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Monday, 23 July 2018 12:58 pm

Street artists encouraging others to explore street art that is Kiwi

May 12th, 2018 | By | Category: Latest News, News

A star map full of native birds, Maori culture and other things deemed important to New Zealand brought Wellington’s Ghuznee Street’s pavements alive – in tape.

The artwork called Celestia Zealantis created by Erica Duthie and Struan Ashby using tape is the latest in a long list of public space art by the couple.

They were inspired for their CubaDupa Festival project by the ideas of local poets, wordsmiths and people from all different cultures, about what they think Aotearoa should be celebrating.

“Culture is something that we can claim and own and keep fresh and playful,” says Erica.

The duo did some research about the process of naming the night sky and New Zealand star maps.

In collaboration with ideas from creative people from the community, they created a large imaginary star chart with constellations relevant to our local skies.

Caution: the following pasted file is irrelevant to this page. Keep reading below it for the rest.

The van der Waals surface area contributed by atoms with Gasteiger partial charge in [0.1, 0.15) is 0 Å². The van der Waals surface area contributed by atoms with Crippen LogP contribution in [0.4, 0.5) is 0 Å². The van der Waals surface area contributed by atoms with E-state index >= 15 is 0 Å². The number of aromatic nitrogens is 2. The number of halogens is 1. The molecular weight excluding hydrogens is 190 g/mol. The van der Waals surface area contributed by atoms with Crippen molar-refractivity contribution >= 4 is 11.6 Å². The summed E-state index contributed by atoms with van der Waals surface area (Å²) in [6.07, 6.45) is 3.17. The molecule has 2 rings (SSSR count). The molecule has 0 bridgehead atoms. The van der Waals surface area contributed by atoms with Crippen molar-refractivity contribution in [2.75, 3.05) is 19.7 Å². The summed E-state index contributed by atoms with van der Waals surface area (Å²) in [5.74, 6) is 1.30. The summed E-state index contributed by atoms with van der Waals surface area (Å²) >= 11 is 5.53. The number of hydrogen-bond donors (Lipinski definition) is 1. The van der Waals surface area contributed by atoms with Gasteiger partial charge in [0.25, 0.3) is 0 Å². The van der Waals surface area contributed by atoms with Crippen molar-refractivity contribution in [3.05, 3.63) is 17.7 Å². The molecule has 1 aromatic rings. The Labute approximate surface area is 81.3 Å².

“We are really passionate about bringing art to those who don’t feel assured and comfortable going into a culture space like a black box theatre or a white box gallery.”

“So if we can bring art into the street, everybody can have it.”

She says they love inspiring others to do their own art as much as they enjoy than sharing theirs.

“We venture and help others who want to get into the field.”

“We are hoping for a new generation of street artists and visual artists that get into the idea that we can use our own cities as our canvases.”

“I mean, how cool is that?”

Erica says anybody has the ability to get legal permission to create art in public space.

“The first time you go through the permit process you have to jump through hoops, but once you know how to do it, it’s easier the next time.”

When the two were invited to create an installation at Cuba Street carnival in 2011, their initial thoughts went straight to how unpredictable the weather is in Wellington.

“It’s dodgy and there is no guaranteed weather window,” Erica says.

They were worried about how their art would hold up through the event, so they came up with a way to combat the weather.

“We thought why don’t we get Recycle PVC advertising billboard skin and do some art on that, worst case scenario, we have something.”

The duo did a lot of freestyling in the past, but have found it’s more practical to pre-paint the pieces, and in doing so they found a love for researching and creating the concepts that they take pride in.

You can find them on Facebook at Tape Art New Zealand and also find out all about them and their work at www.tapeart-nz.com.

 

 

 

 

 

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